The word mafia originated in Sicily. The Sicilian adjective mafiusu (in Italian: mafioso) roughly translates to mean "swagger," but can also be translated as "boldness, bravado". In reference to a man, mafiusu in 19th century Sicily was ambiguous, signifying a bully, arrogant but also fearless, enterprising and proud, according to scholar Diego Gambetta. In reference to a woman, however, the feminine-form adjective "mafiusa" means beautiful and attractive. The Sicilian word mafie refers to the caves near Trapani and Marsala, which were often used as hiding places for refugees and criminals.
Sicily was once an Islamic emirate, therefore mafia might have Arabic roots. Possible Arabic roots of the word include:
- mahyas (مهياص) = aggressive boasting, bragging
- marfud (مرفوض) = rejected
- mu'afa (معافى) = safety, protection
- Ma àfir (معافر) = the name of an Arab tribe that ruled Palermo
The public's association of the word with the criminal secret society was perhaps inspired by the 1863 play "I mafiusi di la Vicaria" ("The Mafiosi of the Vicaria") by
Giuseppe Rizzotto and Gaetano Mosca. The words mafia and mafiusi are never mentioned in the play; they were probably put in the title to add a local flair. The play is about a Palermo prison gang with traits similar to the Mafia: a boss, an initiation ritual, and talk of "umirtà" (omertà or code of silence) and "pizzu" (a codeword for extortion money). The play had great success throughout Italy. Soon after, the use of the term "mafia" began appearing in the Italian state's early reports on the phenomenon. The word made its first official appearance in 1865 in a report by the prefect of Palermo
Filippo Antonio Gualterio.
The term mafia has become a generic term for any organized criminal network with similar structure, methods, and interests. Giovanni Falcone, the anti-Mafia judge murdered by the Mafia in 1992, however, objected to the conflation of the term "Mafia" with organized crime in general:
While there was a time when people were reluctant to pronounce the word "Mafia" ... nowadays people have gone so far in the opposite direction that it has become an overused term ... I am no longer willing to accept the habit of speaking of the Mafia in descriptive and all-inclusive terms that make it possible to stack up phenomena that are indeed related to the field of organised crime but that have little or nothing in common with the Mafia.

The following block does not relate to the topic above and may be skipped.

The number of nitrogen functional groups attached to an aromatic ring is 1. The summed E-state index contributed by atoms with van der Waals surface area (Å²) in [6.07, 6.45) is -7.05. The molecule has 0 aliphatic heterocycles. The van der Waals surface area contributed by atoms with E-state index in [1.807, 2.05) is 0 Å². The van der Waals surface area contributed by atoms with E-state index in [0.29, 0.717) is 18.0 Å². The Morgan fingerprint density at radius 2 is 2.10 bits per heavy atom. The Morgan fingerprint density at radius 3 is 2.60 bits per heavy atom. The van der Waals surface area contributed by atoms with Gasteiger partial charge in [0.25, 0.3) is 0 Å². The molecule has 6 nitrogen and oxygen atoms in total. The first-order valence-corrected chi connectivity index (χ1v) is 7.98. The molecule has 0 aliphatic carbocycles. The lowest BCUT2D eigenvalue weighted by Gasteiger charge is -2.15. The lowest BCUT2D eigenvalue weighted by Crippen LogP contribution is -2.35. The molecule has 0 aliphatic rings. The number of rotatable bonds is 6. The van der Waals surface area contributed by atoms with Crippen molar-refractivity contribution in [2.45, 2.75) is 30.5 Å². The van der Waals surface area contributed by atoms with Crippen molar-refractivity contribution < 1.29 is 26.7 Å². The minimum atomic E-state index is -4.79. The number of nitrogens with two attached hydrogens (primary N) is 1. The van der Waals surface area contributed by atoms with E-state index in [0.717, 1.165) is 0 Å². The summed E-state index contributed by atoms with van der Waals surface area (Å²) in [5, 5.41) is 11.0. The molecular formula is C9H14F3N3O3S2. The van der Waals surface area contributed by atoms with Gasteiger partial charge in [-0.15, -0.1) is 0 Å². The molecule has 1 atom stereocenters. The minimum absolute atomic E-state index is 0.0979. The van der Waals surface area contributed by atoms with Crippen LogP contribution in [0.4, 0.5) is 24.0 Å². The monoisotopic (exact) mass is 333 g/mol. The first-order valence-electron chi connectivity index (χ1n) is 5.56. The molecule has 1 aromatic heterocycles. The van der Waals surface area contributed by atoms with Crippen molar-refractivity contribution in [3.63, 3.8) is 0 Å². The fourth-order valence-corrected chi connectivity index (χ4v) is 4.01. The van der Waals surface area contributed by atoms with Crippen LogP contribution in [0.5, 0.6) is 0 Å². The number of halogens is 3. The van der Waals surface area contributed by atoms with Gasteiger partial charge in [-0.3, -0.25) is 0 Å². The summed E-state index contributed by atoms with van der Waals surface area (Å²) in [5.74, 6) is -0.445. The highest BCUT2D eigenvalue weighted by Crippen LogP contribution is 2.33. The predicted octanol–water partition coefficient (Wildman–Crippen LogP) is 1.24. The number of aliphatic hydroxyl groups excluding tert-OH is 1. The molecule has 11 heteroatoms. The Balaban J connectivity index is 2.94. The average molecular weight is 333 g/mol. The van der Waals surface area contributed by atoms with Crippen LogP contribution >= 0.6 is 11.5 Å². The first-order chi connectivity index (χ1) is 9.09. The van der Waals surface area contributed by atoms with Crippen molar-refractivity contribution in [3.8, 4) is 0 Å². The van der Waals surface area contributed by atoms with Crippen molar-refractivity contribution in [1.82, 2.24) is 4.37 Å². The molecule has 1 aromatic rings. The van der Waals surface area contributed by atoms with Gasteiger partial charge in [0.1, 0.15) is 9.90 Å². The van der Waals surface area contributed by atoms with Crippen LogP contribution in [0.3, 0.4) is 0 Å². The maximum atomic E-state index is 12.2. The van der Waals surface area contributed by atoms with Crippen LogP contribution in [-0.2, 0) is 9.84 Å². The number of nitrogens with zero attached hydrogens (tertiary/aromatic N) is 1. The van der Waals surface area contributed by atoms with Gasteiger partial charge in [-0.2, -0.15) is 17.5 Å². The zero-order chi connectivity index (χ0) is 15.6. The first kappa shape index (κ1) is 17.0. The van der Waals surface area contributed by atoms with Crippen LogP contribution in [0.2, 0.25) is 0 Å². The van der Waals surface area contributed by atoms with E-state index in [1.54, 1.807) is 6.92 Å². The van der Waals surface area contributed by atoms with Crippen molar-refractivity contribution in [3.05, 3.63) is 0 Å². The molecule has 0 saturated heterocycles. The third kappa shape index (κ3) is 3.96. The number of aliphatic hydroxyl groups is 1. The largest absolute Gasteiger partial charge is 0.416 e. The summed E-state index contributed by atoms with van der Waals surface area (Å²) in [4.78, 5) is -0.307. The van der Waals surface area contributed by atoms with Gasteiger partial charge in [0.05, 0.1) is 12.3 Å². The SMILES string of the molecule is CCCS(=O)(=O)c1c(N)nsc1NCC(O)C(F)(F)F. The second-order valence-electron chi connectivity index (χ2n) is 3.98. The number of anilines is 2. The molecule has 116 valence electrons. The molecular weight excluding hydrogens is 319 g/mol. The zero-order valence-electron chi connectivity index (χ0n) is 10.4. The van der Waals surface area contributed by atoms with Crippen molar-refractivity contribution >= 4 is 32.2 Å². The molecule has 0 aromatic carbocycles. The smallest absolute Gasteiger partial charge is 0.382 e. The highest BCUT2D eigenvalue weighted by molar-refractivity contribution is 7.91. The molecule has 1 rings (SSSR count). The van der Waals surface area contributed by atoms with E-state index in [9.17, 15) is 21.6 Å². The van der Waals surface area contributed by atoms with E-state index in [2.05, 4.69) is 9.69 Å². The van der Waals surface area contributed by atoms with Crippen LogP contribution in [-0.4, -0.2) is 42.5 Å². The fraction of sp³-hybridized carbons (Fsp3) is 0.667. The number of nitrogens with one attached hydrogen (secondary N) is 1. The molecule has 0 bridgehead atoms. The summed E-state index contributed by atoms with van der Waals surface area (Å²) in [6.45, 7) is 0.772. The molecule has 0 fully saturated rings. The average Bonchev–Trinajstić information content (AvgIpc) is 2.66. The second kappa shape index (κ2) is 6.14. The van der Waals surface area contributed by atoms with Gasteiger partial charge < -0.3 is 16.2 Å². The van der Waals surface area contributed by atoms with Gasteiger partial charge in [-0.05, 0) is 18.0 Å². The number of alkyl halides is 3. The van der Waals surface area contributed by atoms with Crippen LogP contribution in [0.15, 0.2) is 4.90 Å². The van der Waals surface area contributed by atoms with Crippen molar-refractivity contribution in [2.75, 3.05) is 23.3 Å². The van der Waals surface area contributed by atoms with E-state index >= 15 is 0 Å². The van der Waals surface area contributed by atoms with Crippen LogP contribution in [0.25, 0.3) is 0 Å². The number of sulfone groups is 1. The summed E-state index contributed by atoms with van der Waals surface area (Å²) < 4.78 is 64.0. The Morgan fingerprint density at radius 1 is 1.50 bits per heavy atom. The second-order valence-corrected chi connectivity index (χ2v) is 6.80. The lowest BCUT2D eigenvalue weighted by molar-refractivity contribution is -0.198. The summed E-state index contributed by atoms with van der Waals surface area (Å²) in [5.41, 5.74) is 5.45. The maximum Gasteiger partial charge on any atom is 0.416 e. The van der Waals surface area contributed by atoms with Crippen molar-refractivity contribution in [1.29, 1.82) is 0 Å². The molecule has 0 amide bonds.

According to Mafia turncoats (pentiti), the real name of the Mafia is "Cosa Nostra" ("Our Thing"). Italian-American mafioso Joseph Valachi testified before the Permanent Subcommittee on Investigations of the U.S. Senate Committee on Government Operations in 1963 (known as the Valachi hearings). He revealed that American mafiosi referred to their organization by the term cosa nostra ("our thing" or "this thing of ours" or simply "our cause" / "our interest"). At the time, it was understood as a proper name, fostered by the FBI and disseminated by the media. The FBI even added the article la to the term, calling it La Cosa Nostra (in Italy, the article la is not used when referring to Cosa Nostra).
In 1984, Mafia turncoat Tommaso Buscetta revealed to anti-mafia magistrate Giovanni Falcone that the term was used by the Sicilian Mafia, as well. Buscetta dismissed the word "mafia" as a mere literary creation. Other defectors such as Antonino Calderone and Salvatore Contorno confirmed the use of Cosa Nostra by members. Mafiosi introduce known members to each other as belonging to cosa nostra ("our thing") or la stessa cosa ("the same thing"), meaning "he is the same thing as you — a mafioso."
The Sicilian Mafia has used other names to describe itself throughout its history, such as "The Honoured Society". Mafiosi are known among themselves as "men of honour" or "men of respect".
Cosa Nostra should not be confused with other mafia-type organisations in Italy, such as the 'Ndrangheta in Calabria, the Camorra in Campania, or the Sacra Corona Unita in Apulia.